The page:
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Abstract #2009

Effects of Sustained High-Altitude Hypoxia on Cerebral Hydration & Diffusion

John S. Hunt, Jr.1, Rebecca J. Theilmann1, Bill C. Hsu1, Ethan Li1, Zachary Myles Smith1, Miriam Scadeng1, David J. Dubowitz1

1Radiology, University of California San Diego, La Jolla, CA, United States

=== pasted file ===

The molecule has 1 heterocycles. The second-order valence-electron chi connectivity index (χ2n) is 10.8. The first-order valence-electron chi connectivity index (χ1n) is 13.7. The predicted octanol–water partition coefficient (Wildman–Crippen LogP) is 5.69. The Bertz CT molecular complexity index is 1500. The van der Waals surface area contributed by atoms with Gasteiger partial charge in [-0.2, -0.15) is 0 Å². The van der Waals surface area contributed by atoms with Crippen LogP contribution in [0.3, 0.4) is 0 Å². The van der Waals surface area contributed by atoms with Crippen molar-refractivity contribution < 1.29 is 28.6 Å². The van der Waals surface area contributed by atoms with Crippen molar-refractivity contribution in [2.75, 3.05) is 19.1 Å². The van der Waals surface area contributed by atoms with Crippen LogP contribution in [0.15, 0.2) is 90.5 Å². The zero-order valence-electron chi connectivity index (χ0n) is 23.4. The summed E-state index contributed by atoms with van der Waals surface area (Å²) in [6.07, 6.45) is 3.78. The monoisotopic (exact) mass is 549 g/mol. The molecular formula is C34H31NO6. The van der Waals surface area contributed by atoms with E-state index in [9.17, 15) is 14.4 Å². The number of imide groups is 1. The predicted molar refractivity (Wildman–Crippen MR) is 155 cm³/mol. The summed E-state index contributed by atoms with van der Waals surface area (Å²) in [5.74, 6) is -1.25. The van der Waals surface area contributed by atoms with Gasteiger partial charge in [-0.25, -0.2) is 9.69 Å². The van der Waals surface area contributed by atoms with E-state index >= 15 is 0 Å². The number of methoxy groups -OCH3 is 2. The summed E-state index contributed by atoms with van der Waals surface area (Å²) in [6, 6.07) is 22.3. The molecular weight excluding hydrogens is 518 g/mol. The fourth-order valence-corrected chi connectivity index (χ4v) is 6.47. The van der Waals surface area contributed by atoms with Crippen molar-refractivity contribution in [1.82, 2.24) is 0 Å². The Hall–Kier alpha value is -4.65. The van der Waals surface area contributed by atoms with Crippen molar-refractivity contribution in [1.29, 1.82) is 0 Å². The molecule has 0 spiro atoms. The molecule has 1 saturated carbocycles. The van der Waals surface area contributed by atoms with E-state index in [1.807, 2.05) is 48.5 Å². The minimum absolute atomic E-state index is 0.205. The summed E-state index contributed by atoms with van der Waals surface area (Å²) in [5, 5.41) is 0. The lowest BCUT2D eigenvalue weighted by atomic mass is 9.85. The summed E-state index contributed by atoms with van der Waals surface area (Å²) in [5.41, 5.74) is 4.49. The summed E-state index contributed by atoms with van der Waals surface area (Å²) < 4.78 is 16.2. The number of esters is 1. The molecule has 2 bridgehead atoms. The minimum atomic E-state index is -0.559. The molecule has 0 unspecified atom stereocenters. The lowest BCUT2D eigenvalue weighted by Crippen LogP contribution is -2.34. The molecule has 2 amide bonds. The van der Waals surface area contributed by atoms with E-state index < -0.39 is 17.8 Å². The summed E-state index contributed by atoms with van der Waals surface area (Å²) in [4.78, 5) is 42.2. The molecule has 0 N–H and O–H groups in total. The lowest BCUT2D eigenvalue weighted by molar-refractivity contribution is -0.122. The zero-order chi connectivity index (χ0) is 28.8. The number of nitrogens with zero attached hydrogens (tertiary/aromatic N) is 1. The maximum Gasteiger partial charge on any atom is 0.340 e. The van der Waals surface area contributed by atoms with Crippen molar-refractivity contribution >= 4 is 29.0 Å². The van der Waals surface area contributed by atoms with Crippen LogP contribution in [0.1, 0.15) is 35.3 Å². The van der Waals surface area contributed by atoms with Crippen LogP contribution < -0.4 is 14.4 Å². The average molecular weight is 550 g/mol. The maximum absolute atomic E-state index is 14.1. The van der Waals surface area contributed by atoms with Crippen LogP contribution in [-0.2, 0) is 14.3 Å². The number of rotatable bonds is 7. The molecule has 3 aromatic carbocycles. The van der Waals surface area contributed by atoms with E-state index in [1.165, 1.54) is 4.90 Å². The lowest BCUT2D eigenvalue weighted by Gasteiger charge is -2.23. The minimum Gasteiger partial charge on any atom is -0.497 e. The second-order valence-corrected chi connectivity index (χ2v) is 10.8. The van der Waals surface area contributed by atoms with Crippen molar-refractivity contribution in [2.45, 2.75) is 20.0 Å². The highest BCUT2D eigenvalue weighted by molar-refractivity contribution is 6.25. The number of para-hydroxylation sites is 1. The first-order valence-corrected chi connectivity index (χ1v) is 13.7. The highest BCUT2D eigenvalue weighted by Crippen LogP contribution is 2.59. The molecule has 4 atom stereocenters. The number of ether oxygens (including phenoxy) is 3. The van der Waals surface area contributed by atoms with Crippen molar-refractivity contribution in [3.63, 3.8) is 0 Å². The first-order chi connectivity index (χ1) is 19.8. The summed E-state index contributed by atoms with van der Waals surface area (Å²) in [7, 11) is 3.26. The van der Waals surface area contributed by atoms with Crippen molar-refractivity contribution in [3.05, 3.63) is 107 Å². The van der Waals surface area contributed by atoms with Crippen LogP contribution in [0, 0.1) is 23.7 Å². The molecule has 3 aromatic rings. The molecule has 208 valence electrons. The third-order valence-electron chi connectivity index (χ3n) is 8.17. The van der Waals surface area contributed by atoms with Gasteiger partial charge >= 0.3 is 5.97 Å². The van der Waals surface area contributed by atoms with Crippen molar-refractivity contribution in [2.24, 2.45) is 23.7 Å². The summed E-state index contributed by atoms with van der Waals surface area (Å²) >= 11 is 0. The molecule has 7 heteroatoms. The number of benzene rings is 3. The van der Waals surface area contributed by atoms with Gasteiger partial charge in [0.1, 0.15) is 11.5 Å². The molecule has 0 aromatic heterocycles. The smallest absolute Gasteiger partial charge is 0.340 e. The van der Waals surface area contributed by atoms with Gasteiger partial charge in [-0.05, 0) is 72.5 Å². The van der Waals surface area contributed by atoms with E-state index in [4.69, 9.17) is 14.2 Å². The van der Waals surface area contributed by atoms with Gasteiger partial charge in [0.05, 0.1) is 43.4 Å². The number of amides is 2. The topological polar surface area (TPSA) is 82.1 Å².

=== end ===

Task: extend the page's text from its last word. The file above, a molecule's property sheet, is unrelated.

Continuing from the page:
Cerebral edema and acute mountain sickness (AMS) share many symptoms suggesting a common etiology. However, the effects of uncomplicated AMS on brain water remain controversial. To investigate the impact of high-altitude hypobaric hypoxia on cerebral water content, we measured T2 signal and ADC during normoxia, and two and seven days hypoxia. In contrast to previous hypoxic studies in a chamber at sealevel, we found a significant reduction in T2 signal and a small (non-significant) increase in ADC in the corpus callosum and caudate nuclei at altitude. This suggests barometric pressure and hydration may be important in the cerebral response to hypoxia.